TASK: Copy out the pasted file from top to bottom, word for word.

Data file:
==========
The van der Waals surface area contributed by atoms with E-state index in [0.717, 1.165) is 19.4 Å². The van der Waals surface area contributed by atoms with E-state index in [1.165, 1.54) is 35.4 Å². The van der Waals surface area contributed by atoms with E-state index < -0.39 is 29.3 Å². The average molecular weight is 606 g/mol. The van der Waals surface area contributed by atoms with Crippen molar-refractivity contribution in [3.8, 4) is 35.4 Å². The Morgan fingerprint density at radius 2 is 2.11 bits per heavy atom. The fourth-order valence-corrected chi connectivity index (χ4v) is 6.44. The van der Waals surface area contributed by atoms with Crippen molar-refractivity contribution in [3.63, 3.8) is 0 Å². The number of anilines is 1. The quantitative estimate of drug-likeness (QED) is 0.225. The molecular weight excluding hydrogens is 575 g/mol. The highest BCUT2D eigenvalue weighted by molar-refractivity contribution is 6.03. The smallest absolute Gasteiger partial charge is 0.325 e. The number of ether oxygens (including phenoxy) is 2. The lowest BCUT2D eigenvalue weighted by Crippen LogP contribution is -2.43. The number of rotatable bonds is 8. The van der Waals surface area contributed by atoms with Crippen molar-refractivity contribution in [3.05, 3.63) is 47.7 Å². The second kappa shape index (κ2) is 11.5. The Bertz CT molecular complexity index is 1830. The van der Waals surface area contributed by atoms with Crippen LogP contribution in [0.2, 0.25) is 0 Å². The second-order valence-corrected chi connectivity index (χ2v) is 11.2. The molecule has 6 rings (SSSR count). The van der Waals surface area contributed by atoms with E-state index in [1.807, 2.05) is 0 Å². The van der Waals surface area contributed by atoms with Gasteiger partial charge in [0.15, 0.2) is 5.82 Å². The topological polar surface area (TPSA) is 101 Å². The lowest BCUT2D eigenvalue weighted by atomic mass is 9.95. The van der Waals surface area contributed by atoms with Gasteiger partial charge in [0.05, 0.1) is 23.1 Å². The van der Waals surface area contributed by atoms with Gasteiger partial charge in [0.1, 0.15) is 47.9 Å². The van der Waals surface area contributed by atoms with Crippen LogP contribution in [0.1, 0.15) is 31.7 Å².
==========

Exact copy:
The van der Waals surface area contributed by atoms with E-state index in [0.717, 1.165) is 19.4 Å². The van der Waals surface area contributed by atoms with E-state index in [1.165, 1.54) is 35.4 Å². The van der Waals surface area contributed by atoms with E-state index < -0.39 is 29.3 Å². The average molecular weight is 606 g/mol. The van der Waals surface area contributed by atoms with Crippen molar-refractivity contribution in [3.8, 4) is 35.4 Å². The Morgan fingerprint density at radius 2 is 2.11 bits per heavy atom. The fourth-order valence-corrected chi connectivity index (χ4v) is 6.44. The van der Waals surface area contributed by atoms with Crippen molar-refractivity contribution in [3.63, 3.8) is 0 Å². The number of anilines is 1. The quantitative estimate of drug-likeness (QED) is 0.225. The molecular weight excluding hydrogens is 575 g/mol. The highest BCUT2D eigenvalue weighted by molar-refractivity contribution is 6.03. The smallest absolute Gasteiger partial charge is 0.325 e. The number of ether oxygens (including phenoxy) is 2. The lowest BCUT2D eigenvalue weighted by Crippen LogP contribution is -2.43. The number of rotatable bonds is 8. The van der Waals surface area contributed by atoms with Crippen molar-refractivity contribution in [3.05, 3.63) is 47.7 Å². The second kappa shape index (κ2) is 11.5. The Bertz CT molecular complexity index is 1830. The van der Waals surface area contributed by atoms with Crippen LogP contribution in [0.2, 0.25) is 0 Å². The second-order valence-corrected chi connectivity index (χ2v) is 11.2. The molecule has 6 rings (SSSR count). The van der Waals surface area contributed by atoms with E-state index in [1.807, 2.05) is 0 Å². The van der Waals surface area contributed by atoms with Gasteiger partial charge in [0.15, 0.2) is 5.82 Å². The topological polar surface area (TPSA) is 101 Å². The lowest BCUT2D eigenvalue weighted by atomic mass is 9.95. The van der Waals surface area contributed by atoms with Gasteiger partial charge in [0.05, 0.1) is 23.1 Å². The van der Waals surface area contributed by atoms with Gasteiger partial charge in [0.1, 0.15) is 47.9 Å². The van der Waals surface area contributed by atoms with Crippen LogP contribution in [0.1, 0.15) is 31.7 Å².